A commentary on St. Augustine's De Doctrina Christiana book 2, chapters 1-40
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The aim of the introduction and commentary is to explore the nature of the work, its sources and originality and the relationship of its pagan and Christian background, in addition to elucidating the text on certain points of content and language. The thesis is not, therefore, primarily a philological commentary. The introduction (including the supplement) consists of seven sections: A. The Date of the De Doctrina Christiana B. The Place of the De Doctrina Christiana in Augustine's Thought C. Augustine, Patristic Exegesis and the De Doctrina Christiana 1. The Aim of the De Doctrina Christiana 2. Augustine's Theory of Signs 3. Language 4. The Manuscripts The conclusions are: A. Books 1.3-3.35 were written in 396/7 and books 3.35 - end of 4 in 426/7. The prologue was probably written in 396/7. B. It was quite natural for Augustine to begin writing on biblical interpretation and its presentation in 396/7 with his renewed interest in Scripture and to complete the work in his old age on discovering it unfinished. C. Augustine follows the general patristic approach to exegesis whereby Scripture is interpreted literally and figuratively. The D.C. does not provide a formal source for the mediaeval concept of the 'Four Senses' of Scripture. 1. The work is aimed at anyone involved in the serious study of Scripture and the proclamation of the Gospel. 2. The theory of signs indicates that in terms of structure the work is typical of technical treatises in antiquity. As regards content of the theory, there are various similarities with classical authors: but, although none of these provide a basis for the whole theory, the relationship to the works of Varro is such that it seems a more adequate solution to posit the final part of his De Lingua Latina as a major source, rather than follow the line of other scholars who credit Augustine with more originality. 3. The language and style are 'literary' rather than 'popular'. The Christian idiom is most evident in vocabulary, as one would expect, when Augustine is writing about specifically Christian topics. The commentary bears out these findings, showing Augustine making an eclectic choice between pagan and Christian elements to suit his own needs. Section 4 of the introduction warns against paying too close attention to the stemmata of the CC and CSEL editions: contamination is such that any attempt to organise the relationships of the manuscripts must be treated with caution.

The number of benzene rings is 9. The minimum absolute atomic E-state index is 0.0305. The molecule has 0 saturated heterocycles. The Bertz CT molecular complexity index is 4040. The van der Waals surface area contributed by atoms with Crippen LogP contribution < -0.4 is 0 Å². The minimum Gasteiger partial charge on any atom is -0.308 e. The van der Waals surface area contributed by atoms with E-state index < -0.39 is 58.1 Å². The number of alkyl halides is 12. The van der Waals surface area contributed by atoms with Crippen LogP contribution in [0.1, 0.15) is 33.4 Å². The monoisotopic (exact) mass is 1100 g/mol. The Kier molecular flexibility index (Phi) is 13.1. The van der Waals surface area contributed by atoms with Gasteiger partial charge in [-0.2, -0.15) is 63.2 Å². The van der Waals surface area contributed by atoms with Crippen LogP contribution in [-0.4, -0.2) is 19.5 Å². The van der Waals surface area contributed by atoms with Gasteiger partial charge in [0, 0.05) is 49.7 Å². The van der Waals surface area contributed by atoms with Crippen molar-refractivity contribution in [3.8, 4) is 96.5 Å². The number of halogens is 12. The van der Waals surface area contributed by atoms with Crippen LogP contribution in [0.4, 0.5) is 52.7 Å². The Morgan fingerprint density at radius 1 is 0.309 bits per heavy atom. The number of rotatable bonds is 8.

Thesis, BPhil Bachelor of Philosophy
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